2 Experienced project team & competent vendor (or partner) consultants. It helps greatly if the people who work together on the detail and the day-to-day driving forward of the project, know what they're doing and are able to operate within clear guidelines set by the system-owner. 

3 Keeping it simple. Agencies may try and ensure every instance they can think of is covered by the new system, and vendors and consultants will not deter them for complex projects turn into long running projects, with associated fees generated. With few caveats though, I've always endorsed a view of not embarking on substantial customisation, to go simple and "vanilla" first, as any good system will lend itself to modification when it's identified as needed through use.

4 Data in good shape. ERP systems are structured depositories for your business data, and so migrating from a spreadsheet heavy environment will require collating and reformatting of data to fit in these new structures. Agreeing what these structures are can be fraught, and is one of the biggest areas where vendors must be prepared to guide project teams adequately. Most vendors will provide templates for easy upload of data into their system, although likely a bigger challenge may actually be extracting data from your existing system. Tip: Validate the import/export capabilities of your new system. 

Of course if all these remain equal, straight run comparisons on implementation time will inevitably come down to the system itself.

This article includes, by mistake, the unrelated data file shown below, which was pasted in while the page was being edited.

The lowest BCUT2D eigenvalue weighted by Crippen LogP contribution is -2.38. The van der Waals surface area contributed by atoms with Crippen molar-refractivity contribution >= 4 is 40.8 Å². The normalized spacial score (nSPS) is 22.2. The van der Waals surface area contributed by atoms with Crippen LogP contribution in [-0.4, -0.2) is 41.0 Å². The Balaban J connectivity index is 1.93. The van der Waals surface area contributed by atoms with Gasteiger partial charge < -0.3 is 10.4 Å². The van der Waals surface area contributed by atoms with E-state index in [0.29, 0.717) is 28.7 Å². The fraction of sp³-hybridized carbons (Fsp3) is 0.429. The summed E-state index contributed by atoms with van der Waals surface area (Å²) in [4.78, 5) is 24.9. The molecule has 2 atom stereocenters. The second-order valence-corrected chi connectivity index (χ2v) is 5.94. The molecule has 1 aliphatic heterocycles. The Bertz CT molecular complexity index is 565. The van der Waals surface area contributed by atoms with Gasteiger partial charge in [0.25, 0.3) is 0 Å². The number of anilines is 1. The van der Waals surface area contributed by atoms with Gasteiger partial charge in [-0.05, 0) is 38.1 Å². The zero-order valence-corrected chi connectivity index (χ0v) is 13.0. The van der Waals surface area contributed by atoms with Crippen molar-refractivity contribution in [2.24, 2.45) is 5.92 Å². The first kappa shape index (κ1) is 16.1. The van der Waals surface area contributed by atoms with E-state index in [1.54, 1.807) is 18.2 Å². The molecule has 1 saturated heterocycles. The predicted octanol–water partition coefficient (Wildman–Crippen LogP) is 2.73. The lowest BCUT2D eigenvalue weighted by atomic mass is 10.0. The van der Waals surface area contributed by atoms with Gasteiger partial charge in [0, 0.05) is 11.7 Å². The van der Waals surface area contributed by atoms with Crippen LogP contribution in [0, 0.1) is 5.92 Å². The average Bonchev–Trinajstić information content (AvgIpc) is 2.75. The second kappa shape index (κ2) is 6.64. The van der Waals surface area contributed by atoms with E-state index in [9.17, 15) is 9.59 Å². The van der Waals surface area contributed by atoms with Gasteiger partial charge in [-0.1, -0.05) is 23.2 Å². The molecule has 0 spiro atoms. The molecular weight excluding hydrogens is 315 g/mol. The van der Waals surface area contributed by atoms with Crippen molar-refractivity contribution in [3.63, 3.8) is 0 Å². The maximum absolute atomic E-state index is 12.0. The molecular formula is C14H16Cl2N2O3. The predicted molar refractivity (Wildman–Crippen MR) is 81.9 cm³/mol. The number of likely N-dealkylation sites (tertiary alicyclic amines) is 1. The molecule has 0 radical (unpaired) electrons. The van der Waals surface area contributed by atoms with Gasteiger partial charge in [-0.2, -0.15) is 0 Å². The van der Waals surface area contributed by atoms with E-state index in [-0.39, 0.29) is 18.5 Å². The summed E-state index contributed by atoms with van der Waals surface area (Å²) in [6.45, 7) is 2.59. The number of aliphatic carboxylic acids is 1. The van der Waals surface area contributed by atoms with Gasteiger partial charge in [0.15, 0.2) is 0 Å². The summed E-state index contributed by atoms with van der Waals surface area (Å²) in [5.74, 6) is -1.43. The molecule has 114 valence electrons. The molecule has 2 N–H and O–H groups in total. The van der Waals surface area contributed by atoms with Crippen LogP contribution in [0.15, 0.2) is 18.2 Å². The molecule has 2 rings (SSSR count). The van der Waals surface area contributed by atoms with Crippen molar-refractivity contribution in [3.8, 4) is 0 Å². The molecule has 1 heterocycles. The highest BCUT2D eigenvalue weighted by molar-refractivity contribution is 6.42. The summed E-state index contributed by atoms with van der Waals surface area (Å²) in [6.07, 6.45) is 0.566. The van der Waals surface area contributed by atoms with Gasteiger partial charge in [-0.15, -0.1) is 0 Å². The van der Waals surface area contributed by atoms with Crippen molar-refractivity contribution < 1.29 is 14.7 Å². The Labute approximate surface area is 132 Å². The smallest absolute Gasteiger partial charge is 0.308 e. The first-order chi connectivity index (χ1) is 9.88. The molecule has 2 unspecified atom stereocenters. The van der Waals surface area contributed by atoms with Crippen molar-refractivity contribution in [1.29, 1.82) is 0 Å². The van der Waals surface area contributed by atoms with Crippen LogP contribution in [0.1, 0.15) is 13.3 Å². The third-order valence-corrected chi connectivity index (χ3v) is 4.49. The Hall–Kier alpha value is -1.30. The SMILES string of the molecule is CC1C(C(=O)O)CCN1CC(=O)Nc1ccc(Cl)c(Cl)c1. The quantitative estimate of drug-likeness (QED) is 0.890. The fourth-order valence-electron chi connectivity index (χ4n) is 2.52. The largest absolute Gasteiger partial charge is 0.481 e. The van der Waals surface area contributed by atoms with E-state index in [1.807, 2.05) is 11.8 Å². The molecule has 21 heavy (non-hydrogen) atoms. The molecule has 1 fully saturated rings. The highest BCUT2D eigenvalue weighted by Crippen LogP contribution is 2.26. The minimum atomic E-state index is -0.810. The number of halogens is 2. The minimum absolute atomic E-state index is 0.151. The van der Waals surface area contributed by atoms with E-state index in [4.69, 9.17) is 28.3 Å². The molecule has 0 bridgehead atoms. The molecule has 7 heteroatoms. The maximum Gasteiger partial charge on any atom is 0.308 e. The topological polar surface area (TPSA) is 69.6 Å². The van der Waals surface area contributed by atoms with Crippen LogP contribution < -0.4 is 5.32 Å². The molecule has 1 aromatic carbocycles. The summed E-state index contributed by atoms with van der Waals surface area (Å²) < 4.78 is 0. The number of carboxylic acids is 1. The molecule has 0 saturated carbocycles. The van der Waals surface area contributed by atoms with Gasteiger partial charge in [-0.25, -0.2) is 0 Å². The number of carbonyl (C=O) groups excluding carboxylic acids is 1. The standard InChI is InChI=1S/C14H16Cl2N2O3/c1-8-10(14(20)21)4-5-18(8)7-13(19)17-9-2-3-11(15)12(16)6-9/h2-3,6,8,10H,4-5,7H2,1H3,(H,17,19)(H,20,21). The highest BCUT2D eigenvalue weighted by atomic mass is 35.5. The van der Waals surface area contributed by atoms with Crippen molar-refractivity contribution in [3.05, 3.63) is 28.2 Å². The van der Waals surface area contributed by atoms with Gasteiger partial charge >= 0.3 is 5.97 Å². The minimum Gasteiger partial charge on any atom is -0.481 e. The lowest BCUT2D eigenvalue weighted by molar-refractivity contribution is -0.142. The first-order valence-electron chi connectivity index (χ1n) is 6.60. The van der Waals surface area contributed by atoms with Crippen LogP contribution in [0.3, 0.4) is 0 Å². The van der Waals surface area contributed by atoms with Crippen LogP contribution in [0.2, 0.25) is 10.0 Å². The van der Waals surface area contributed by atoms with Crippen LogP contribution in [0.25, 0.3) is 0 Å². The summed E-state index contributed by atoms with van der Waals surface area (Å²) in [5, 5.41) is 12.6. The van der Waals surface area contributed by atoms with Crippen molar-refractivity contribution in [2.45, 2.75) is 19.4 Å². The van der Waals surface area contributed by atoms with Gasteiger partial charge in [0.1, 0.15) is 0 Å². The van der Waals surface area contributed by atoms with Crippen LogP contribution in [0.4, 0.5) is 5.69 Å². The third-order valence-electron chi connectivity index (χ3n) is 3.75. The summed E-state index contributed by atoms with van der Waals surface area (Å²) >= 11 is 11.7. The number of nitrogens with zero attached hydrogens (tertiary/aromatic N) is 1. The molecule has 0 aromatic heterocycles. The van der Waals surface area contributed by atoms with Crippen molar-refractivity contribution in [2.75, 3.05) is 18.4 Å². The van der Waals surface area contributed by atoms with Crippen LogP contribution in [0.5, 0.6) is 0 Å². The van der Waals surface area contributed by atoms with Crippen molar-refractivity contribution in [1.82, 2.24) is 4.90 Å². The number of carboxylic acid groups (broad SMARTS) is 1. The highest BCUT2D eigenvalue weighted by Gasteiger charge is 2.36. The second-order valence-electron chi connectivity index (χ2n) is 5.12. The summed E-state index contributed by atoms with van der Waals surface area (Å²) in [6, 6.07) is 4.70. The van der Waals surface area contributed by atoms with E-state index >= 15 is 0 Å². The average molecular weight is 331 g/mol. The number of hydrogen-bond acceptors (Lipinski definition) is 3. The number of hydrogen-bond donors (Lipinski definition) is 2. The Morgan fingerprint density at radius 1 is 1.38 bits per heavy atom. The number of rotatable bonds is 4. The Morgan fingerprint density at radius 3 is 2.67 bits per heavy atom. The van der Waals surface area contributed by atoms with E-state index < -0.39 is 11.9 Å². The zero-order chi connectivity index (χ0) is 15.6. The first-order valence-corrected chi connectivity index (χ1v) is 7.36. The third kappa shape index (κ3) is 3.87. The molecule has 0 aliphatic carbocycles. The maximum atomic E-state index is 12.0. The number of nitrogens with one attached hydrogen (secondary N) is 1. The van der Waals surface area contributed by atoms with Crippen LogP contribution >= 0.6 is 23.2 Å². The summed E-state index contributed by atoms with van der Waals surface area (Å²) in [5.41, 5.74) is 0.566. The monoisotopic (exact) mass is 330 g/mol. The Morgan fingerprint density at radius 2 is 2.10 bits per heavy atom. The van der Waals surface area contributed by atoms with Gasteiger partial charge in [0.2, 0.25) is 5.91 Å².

Server-based systems, like Maconomy, will always take longer. If I can offer an analogy - it's like a large kit (house, car, etc) that comes in a box for which it then has to be put together, piece by piece, each time from scratch. These also need the involvement of IT to agree the hardware & networking specification on which Maconomy will be housed (excuse the pun) and accessed. 

Cloud ERP systems, like AccountAbility, however come pre-defined with best-practice structures, workflows and reporting as determined from experience, which immediately lends itself to rapid implementation. A couple of focused workshops quickly realises a workspace build that meets the agencies need. With browser access, the only involvement of IT is for them to satisfy themselves on the security aspect, then make sure a good broadband connection is available. 

Managing a systems implementation consultancy may suggest we'd prefer long running and complex projects. Well, we're very good at doing them, and like them, sure - to a point.

Our real motivation however comes from getting agencies onto better platforms for growth in much faster time frames, to get their data joined up and them benefiting from the visibility on how their business is performing, and able to make the adjustments they need to be more profitable. This for us means happy clients, and stronger, longer term relationships. 

Final point then, balls on the line - how long should an ERP implementation take?

My rule of thumb. A 100-person agency, going AccountAbility, will be live within one month. If you're going Maconomy, I'd have to have a look and give you a quote.